Here’s the deal: if a patient can explain to her doctors what will happen if she chooses not to get a procedure, medicine or test, and acknowledge that death is a likely result of her choice, and articulate that she’s okay with dying, then she’s considered mentally competent and has the legal right to refuse any or all medical intervention recommended to save her health or life. To even so much as touch her without her permission is battery (and to threaten to touch her, say, to place an IV line, is assault.)

Now, if you want to get into a *real *sticky area of medical ethics, then the question you really want to be asking is what would happen if a woman refused a c-section when without it, her baby would die. That’s an ugly debate, and it really depends on what hospital, what doctor and what family members you’re dealing with. Hospitals have indeed gotten court orders to compel a woman to have a c-section she tried to refuse, in the interest of protecting the infant. More than once, even, and in different states.

Since “abortion” means that the fetus is expected not to survive the process, I don’t believe there have been any women forced into having abortions against their will to save the fetus, of course. But there have been forced c-sections. A woman can choose to die herself, but she can’t make the same choice for a term infant.

I’m not convinced you can discuss this issue rationally (or at least, I’ve never seen you do so), but I can imagine a circumstance where a woman would make a rational decision to continue a pregnancy, even if doing so would hasten her own death. If she was suffering from some terminal illness that did not adversely affect the pregnancy and even under ideal conditions had a very bag prognosis (i.e. a type of cancer that is at a stage that even with aggressive chemo and radiation, life expectancy is measured in months), I can picture her deciding to forgo treatment to see (or at least try to see) the pregnancy to term.

I have no problem with this. I’d advocate doing everything possible to make her comfortable, induce labor as soon as safely possible, hope for the best.

I have to figure if I had a terminal illness, how I spend my final months should be even more my choice than usual. If I want to spend my finals days shooting heroin or bungee jumping, that’s my call, and fuck anyone who tries to tell me different. If their interference becomes too troublesome and the only way to make them stop was to kill them, I think I might seriously consider it.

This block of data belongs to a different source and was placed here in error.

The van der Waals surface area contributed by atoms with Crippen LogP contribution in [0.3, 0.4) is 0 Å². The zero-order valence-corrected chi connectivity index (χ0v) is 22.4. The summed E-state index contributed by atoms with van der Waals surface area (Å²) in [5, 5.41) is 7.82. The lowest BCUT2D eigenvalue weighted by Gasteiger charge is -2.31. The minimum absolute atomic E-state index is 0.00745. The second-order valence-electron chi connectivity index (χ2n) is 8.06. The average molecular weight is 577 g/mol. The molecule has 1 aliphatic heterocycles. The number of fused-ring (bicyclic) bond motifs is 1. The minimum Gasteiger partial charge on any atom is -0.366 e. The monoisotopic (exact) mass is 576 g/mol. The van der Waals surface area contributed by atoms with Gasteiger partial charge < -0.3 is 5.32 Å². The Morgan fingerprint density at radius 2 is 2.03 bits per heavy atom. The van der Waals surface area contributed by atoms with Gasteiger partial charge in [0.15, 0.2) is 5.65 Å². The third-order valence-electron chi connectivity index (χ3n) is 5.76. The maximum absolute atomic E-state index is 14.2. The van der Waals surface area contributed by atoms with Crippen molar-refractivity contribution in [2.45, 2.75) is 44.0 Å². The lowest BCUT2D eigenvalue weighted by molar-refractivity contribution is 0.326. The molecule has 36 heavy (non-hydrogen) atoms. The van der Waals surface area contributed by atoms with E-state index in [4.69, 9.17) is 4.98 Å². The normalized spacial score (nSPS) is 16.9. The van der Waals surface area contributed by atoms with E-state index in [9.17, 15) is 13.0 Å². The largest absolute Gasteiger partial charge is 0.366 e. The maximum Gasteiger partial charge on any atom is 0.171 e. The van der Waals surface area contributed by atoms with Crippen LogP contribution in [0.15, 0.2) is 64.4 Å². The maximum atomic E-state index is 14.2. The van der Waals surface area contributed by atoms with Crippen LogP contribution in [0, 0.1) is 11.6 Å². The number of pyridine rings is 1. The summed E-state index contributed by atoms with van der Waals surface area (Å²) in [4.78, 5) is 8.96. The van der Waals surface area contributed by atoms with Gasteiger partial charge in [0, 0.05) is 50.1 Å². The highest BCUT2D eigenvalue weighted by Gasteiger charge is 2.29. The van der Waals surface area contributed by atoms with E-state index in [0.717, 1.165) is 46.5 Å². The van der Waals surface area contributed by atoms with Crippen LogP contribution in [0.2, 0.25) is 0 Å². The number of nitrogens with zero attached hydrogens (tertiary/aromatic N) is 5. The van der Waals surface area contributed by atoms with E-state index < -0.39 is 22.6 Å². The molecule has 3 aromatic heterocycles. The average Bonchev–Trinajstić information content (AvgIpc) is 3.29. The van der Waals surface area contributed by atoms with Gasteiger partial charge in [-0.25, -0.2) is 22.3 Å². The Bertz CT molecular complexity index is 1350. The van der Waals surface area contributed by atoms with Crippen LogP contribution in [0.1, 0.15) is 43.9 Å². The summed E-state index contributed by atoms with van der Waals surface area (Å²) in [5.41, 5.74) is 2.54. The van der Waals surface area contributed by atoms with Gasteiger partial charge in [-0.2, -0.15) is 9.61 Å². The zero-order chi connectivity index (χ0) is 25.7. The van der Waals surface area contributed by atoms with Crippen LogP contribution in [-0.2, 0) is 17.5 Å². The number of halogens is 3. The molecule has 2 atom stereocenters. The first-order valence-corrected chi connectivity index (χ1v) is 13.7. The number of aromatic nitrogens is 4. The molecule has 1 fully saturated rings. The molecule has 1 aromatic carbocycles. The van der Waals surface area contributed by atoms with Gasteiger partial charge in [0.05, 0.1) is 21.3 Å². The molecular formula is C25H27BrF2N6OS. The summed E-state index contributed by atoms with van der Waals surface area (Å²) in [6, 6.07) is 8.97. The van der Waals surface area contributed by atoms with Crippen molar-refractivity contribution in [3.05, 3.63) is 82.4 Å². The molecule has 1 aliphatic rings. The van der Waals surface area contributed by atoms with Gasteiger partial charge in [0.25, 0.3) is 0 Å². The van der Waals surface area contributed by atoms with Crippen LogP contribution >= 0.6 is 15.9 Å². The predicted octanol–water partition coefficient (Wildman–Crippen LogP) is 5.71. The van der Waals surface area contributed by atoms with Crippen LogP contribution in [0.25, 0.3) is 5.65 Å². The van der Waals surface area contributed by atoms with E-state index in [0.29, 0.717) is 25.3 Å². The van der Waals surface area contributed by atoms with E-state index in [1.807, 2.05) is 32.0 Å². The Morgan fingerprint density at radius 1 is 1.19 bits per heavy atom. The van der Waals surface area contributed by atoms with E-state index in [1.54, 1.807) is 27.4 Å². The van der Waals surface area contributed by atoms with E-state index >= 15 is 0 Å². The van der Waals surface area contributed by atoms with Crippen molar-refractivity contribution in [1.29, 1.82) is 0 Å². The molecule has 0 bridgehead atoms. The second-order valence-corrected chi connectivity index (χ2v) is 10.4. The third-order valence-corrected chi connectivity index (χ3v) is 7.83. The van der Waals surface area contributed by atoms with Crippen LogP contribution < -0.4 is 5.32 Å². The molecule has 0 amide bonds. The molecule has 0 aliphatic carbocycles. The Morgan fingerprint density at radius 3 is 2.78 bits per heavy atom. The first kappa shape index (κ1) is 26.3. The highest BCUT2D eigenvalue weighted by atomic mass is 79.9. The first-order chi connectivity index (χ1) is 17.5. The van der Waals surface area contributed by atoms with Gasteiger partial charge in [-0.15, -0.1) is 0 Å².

What do you mean by “Should she be forced into a[n] abortion?” When have you heard of women being forced into having an abortion?

I see you really don’t have a clue about the meaning of the phrase ‘pro-choice’, do you? It is the woman’s life. It is her body. It is therefore entirely her choice to bring the fetus to term or not. Contrary to the willful ignorance of some Christians, pro-choice also means the choice to have the child.

Note: kanicbird does not represent the thinking of the more rational members of the pro life movement.

Is this the same kanicbird who insisted in the past, on this board, that women should be happy and joyful to die knowing that the infant would live, if it came to that?

I swear I remember reading that.

I have no doubt it was.

You see when kanicbird states:

It’s clear to me that he is going to argue that

  1. it’s irrational to give a woman this choice as long as we’re discussing a “legally non-existent human life”

  2. if you are of the opinion that the woman in this scenario has the right to choose you must therefor be of the opinion that any unborn “child” regardless of it’s stage of development must be a considered a human life.

Let’s see just how close or far off I am when he comes back to explain.

It wouldn’t surprise me coming from a guy who believes that a woman who’s been raped and becomes pregnant has a “soul tie” with the rapist.